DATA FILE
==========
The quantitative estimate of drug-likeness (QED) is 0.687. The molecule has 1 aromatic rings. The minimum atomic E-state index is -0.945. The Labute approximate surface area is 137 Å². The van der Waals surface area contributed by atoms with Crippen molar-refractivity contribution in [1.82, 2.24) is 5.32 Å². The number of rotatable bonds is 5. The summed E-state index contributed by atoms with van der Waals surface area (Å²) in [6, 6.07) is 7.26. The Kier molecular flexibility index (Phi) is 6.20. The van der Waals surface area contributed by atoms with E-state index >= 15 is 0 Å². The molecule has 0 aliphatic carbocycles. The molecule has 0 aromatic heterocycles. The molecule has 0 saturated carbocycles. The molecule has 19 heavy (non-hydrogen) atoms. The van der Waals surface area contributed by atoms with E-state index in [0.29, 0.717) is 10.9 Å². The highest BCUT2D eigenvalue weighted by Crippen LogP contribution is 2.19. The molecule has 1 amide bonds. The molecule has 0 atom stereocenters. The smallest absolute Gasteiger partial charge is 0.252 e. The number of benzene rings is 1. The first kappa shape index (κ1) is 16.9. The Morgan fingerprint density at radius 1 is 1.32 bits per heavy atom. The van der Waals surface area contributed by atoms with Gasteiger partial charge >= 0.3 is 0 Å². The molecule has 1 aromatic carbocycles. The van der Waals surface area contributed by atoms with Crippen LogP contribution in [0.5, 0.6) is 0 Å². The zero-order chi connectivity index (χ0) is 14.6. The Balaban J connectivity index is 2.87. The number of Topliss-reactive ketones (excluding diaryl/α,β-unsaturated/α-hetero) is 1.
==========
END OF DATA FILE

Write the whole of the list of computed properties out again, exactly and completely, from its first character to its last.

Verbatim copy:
The quantitative estimate of drug-likeness (QED) is 0.687. The molecule has 1 aromatic rings. The minimum atomic E-state index is -0.945. The Labute approximate surface area is 137 Å². The van der Waals surface area contributed by atoms with Crippen molar-refractivity contribution in [1.82, 2.24) is 5.32 Å². The number of rotatable bonds is 5. The summed E-state index contributed by atoms with van der Waals surface area (Å²) in [6, 6.07) is 7.26. The Kier molecular flexibility index (Phi) is 6.20. The van der Waals surface area contributed by atoms with E-state index >= 15 is 0 Å². The molecule has 0 aliphatic carbocycles. The molecule has 0 aromatic heterocycles. The molecule has 0 saturated carbocycles. The molecule has 19 heavy (non-hydrogen) atoms. The van der Waals surface area contributed by atoms with E-state index in [0.29, 0.717) is 10.9 Å². The highest BCUT2D eigenvalue weighted by Crippen LogP contribution is 2.19. The molecule has 1 amide bonds. The molecule has 0 atom stereocenters. The smallest absolute Gasteiger partial charge is 0.252 e. The number of benzene rings is 1. The first kappa shape index (κ1) is 16.9. The Morgan fingerprint density at radius 1 is 1.32 bits per heavy atom. The van der Waals surface area contributed by atoms with Gasteiger partial charge >= 0.3 is 0 Å². The molecule has 1 aromatic carbocycles. The van der Waals surface area contributed by atoms with Crippen LogP contribution in [0.5, 0.6) is 0 Å². The zero-order chi connectivity index (χ0) is 14.6. The Balaban J connectivity index is 2.87. The number of Topliss-reactive ketones (excluding diaryl/α,β-unsaturated/α-hetero) is 1.